He said to them, “Go!” So they came out and went into the pigs, and the whole herd rushed down the steep bank into the lake and died in the water. Those tending the pigs ran off, went into the town and reported all this, including what had happened to the demon-possessed men. Then the whole town went out to meet Jesus. And when they saw him, they pleaded with him to leave their region.
This passage shows us Jesus’ authority over storms without and storms within. First let’s look at the storms without.

Storms were common on the Sea of Galilee. This “sea” is small, only 13 miles north to south and 8 miles west to east. The Sea of Galilee is actually 680 feet below sea level, giving it a warm and often gentle climate. However, there are dangers. On the west side of the Sea of Galilee, the side on which Capernaum was situated, there are hills with valleys and gullies. When a cold wind comes from the west these valleys and gullies act like funnels. The wind can rush down these hills on which Jesus often taught thousands of people and cause violent storms on the lake. This storm in Matthew 8 is called a “seismos” which is the word for earthquake. The waves were so high that the boat was hidden by the high waves cresting over it.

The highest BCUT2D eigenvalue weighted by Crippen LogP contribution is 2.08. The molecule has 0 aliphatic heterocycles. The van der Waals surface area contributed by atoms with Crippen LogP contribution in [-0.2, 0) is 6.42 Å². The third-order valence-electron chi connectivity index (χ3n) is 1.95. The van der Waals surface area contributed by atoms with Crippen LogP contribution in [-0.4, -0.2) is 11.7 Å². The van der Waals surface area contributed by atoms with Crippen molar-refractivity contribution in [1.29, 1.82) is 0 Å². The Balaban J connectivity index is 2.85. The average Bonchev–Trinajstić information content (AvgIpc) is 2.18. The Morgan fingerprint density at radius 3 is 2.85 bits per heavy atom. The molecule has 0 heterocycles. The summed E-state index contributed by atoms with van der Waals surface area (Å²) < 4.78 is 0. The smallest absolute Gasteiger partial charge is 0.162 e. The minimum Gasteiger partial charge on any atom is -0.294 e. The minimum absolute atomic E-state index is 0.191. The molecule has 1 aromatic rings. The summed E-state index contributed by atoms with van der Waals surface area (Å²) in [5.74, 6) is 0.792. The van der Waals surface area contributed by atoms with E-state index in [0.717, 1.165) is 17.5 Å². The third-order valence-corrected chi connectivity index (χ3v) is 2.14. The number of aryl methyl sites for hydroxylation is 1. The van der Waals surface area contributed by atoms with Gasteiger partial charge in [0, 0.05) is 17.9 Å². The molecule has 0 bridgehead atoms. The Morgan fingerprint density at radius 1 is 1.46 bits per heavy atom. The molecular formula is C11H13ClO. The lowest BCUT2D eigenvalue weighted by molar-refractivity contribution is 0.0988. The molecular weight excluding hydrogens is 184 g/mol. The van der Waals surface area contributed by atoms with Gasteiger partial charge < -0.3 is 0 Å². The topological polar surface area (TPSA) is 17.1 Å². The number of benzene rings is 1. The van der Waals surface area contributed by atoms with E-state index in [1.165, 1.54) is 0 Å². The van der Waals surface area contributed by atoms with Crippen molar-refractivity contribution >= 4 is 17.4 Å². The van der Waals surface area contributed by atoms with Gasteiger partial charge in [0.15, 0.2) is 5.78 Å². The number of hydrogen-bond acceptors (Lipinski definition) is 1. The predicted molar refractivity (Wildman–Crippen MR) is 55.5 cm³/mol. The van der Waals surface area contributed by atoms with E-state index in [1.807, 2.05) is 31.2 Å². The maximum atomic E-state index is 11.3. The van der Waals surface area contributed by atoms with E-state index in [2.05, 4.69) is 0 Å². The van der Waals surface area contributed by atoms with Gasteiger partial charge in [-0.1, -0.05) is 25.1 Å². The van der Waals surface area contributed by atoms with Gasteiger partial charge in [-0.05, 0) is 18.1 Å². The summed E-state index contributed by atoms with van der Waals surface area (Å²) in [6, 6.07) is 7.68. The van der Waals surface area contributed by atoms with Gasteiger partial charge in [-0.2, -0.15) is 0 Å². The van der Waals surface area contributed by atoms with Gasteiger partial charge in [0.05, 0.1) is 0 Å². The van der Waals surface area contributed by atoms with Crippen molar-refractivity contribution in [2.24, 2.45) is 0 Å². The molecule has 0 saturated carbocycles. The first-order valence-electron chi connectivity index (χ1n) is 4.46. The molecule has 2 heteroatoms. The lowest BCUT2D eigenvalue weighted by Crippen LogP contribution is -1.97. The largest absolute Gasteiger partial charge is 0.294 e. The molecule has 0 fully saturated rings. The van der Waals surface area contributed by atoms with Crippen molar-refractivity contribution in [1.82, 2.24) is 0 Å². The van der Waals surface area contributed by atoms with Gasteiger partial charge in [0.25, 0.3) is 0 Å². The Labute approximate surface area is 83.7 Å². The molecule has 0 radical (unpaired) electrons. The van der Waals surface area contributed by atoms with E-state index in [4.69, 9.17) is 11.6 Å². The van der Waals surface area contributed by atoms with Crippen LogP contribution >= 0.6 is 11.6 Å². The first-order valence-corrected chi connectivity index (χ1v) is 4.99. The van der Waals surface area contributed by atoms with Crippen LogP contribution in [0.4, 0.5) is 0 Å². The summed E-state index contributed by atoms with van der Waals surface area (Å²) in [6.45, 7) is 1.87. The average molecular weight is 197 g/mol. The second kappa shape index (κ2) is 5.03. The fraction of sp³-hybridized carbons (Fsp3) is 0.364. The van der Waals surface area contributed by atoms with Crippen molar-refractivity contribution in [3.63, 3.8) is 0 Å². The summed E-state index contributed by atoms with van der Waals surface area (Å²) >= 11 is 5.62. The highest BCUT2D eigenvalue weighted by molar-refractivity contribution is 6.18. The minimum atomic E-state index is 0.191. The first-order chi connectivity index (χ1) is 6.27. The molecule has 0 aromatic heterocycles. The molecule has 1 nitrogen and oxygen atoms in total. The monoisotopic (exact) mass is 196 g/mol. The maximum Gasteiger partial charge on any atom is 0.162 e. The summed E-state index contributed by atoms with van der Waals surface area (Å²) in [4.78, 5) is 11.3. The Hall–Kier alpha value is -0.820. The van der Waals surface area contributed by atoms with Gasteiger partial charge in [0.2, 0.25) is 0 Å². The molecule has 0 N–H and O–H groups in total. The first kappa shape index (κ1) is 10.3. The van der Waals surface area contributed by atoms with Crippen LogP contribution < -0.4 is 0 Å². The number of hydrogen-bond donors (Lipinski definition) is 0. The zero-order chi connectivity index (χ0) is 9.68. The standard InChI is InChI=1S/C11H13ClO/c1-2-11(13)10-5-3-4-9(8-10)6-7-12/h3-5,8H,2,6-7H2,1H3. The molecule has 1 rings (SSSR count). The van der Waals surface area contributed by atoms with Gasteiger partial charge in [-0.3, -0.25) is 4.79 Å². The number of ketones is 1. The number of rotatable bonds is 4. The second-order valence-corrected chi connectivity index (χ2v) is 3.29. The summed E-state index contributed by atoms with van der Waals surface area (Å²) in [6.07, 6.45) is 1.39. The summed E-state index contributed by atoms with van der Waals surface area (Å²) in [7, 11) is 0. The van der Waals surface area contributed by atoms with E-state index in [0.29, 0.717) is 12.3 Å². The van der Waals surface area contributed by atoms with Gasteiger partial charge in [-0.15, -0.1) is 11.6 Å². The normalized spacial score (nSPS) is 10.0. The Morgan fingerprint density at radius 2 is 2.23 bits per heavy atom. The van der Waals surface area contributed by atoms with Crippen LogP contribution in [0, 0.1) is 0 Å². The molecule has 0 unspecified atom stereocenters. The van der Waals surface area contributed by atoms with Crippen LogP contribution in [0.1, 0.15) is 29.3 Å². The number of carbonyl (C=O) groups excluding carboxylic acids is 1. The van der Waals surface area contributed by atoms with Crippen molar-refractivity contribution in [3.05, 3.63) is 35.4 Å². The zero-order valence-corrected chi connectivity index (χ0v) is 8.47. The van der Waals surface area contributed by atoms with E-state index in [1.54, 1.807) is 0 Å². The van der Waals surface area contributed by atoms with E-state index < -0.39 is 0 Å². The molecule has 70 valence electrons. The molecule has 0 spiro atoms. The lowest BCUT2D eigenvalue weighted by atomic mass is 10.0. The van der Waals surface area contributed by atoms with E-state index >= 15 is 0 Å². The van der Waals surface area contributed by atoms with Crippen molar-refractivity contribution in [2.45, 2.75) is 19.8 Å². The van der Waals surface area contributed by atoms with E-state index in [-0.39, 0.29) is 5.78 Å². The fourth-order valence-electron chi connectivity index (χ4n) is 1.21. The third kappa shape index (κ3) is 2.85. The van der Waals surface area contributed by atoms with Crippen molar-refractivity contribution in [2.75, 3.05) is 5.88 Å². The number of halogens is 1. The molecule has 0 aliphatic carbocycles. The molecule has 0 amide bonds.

The amazing thing is that in the midst of this cataclysmic storm, Jesus was asleep in the boat. It reminds me of a poster I had over my bed when I was a teenager. The words on the poster said, “Sleep in peace; God is awake.” Jesus could sleep in peace, in any situation, because his Father in heaven was awake, and so can we.

The disciples, however, were not sleeping in peace. They were wide awake and terrified. But they went to the right person with their fear. They woke Jesus and said, “Lord, save us! We’re going to drown!”

Jesus had a gentle rebuke for the disciples, one that was often on his lips, “You of little faith.” And he asked them, “Why are you so afraid?”

That’s a good question. Perhaps you are facing some situation right now that causes you to be filled with fear. Jesus asks you the same question, “Why are you so afraid?” What is your answer?

“Well, Lord, you see I just lost my job, and I don’t know what I am going to do to provide for my family.”

Or, “Lord, my spouse has cancer.”

Or, “Lord, my child is hooked on drugs.”